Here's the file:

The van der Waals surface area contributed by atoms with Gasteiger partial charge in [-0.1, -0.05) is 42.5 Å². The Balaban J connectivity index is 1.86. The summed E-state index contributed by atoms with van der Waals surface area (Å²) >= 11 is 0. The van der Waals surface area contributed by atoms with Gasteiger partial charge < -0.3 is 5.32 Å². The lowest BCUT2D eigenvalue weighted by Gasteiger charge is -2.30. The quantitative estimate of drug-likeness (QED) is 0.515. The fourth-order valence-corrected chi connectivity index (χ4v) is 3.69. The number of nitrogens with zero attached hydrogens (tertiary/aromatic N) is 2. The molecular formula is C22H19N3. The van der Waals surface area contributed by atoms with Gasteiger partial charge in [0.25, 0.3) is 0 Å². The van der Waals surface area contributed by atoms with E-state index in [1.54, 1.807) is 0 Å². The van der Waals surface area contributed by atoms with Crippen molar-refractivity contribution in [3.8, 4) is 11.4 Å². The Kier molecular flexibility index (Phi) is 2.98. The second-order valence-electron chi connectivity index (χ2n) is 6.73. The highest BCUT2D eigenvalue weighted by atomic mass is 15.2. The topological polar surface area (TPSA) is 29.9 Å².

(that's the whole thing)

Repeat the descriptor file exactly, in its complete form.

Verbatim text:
The van der Waals surface area contributed by atoms with Gasteiger partial charge in [-0.1, -0.05) is 42.5 Å². The Balaban J connectivity index is 1.86. The summed E-state index contributed by atoms with van der Waals surface area (Å²) >= 11 is 0. The van der Waals surface area contributed by atoms with Gasteiger partial charge < -0.3 is 5.32 Å². The lowest BCUT2D eigenvalue weighted by Gasteiger charge is -2.30. The quantitative estimate of drug-likeness (QED) is 0.515. The fourth-order valence-corrected chi connectivity index (χ4v) is 3.69. The number of nitrogens with zero attached hydrogens (tertiary/aromatic N) is 2. The molecular formula is C22H19N3. The van der Waals surface area contributed by atoms with Gasteiger partial charge in [0.25, 0.3) is 0 Å². The van der Waals surface area contributed by atoms with E-state index in [1.54, 1.807) is 0 Å². The van der Waals surface area contributed by atoms with Crippen molar-refractivity contribution in [3.8, 4) is 11.4 Å². The Kier molecular flexibility index (Phi) is 2.98. The second-order valence-electron chi connectivity index (χ2n) is 6.73. The highest BCUT2D eigenvalue weighted by atomic mass is 15.2. The topological polar surface area (TPSA) is 29.9 Å².